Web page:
CodePlex Development Process

CodePlex Development Process

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One of the things I would like to do with my posts here is to give people a bit of an inside view as to how the CodePlex team does what it does. I'd like to start with a brief overview of how our development process works.

For those of you who don't know Jim Newkirk, he was one the original authors on the NUnit project. NUnit (and the whole xUnit family) are probably the best known unit testing frameworks available for developers. Since Jim runs the CodePlex team, it's probably no surprise, then, that some of his personal style affects the way we do development.

On the team, our process is very similar to eXtreme Programming (despite Microsoft's current infatuation with Scrum, we are still doing an XP-style planning game). The team has been running one week iterations for more than a year, with our PM George now leading both the iteration planning and stand-up meetings. Now that we have launched the site, we plan for frequent releases of the software (our plans right now are roughly every three weeks, to ensure that we have given each release adequate regression testing and stabilization time).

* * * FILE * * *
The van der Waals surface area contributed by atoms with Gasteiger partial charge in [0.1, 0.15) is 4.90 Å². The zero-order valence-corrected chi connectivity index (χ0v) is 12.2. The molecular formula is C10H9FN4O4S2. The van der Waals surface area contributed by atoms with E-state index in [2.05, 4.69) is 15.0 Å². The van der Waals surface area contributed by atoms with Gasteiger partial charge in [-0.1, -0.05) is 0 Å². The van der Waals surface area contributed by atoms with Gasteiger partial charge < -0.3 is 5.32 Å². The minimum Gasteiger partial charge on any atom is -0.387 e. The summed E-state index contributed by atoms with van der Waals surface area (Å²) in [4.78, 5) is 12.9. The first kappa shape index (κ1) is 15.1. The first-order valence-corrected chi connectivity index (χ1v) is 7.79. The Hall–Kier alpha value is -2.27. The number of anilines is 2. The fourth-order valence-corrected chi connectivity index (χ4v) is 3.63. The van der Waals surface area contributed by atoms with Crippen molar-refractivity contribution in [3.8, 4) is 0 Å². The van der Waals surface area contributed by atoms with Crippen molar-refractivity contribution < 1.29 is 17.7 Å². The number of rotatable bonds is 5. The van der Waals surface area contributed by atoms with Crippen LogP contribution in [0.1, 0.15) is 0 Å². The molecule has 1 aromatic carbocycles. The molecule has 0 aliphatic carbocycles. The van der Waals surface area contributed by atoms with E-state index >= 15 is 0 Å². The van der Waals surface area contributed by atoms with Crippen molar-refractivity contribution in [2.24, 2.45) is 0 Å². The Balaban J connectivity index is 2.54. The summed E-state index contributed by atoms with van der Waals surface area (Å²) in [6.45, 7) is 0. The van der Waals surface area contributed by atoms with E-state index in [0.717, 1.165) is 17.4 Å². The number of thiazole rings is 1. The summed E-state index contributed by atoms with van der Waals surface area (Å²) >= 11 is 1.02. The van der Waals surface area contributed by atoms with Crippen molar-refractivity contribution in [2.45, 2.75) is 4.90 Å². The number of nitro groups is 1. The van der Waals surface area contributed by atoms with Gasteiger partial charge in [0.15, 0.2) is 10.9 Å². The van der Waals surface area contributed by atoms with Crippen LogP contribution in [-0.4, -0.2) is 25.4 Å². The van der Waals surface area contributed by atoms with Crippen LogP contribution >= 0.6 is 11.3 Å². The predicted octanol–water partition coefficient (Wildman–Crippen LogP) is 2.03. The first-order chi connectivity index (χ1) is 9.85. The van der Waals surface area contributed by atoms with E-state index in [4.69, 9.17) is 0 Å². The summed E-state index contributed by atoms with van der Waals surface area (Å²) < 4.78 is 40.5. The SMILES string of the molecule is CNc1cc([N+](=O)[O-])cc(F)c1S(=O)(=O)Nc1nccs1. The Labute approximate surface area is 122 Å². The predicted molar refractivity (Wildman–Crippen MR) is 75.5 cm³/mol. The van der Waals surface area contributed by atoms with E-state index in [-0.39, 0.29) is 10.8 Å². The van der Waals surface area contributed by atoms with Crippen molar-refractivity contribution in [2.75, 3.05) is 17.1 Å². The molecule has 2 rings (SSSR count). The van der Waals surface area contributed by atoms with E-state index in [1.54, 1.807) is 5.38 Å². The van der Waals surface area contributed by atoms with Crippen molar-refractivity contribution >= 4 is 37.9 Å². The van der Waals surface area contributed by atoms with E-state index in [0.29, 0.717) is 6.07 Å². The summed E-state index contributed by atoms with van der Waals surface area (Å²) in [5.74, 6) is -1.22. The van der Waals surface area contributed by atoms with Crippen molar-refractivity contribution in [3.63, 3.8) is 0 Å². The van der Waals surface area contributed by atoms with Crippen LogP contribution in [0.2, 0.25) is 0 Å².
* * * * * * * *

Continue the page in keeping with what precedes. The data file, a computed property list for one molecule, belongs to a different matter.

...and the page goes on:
The CodePlex team are strong believers in customer-centric development. We encourage our users to submit feedback on the CodePlex application, and offer them three ways to do that:

  • Use the CodePlex forums to post a message when something requires or invites discussion in the community.
  • Submit bugs and feature requests using the CodePlex issue tracker.
  • Use the Contact Us page if you need to talk to us directly about a support or other sensitive issue.

Our iteration planning and release planning is heavily influenced by the issues reported by the community. As we perform each release, we make note of it in our Wiki, including links to resolved customer-reported issues and feature requests.

Software development style is also very reminiscent of XP. We frequently pair program, and all production code is written test-first. There is no strong code ownership: everybody is free to change any code in the pursuit of whatever task they happen to be working on. This is probably no surprise, since all the developers on the team are agile enthusiasts (and sometimes evangelists).

Most importantly, we all work together in a single shared space. We don't have private offices, instead choosing to sit together in a team room for improved communication and teamwork. It's not quite a nice as my old space, but we're working on it... :)

- Brad

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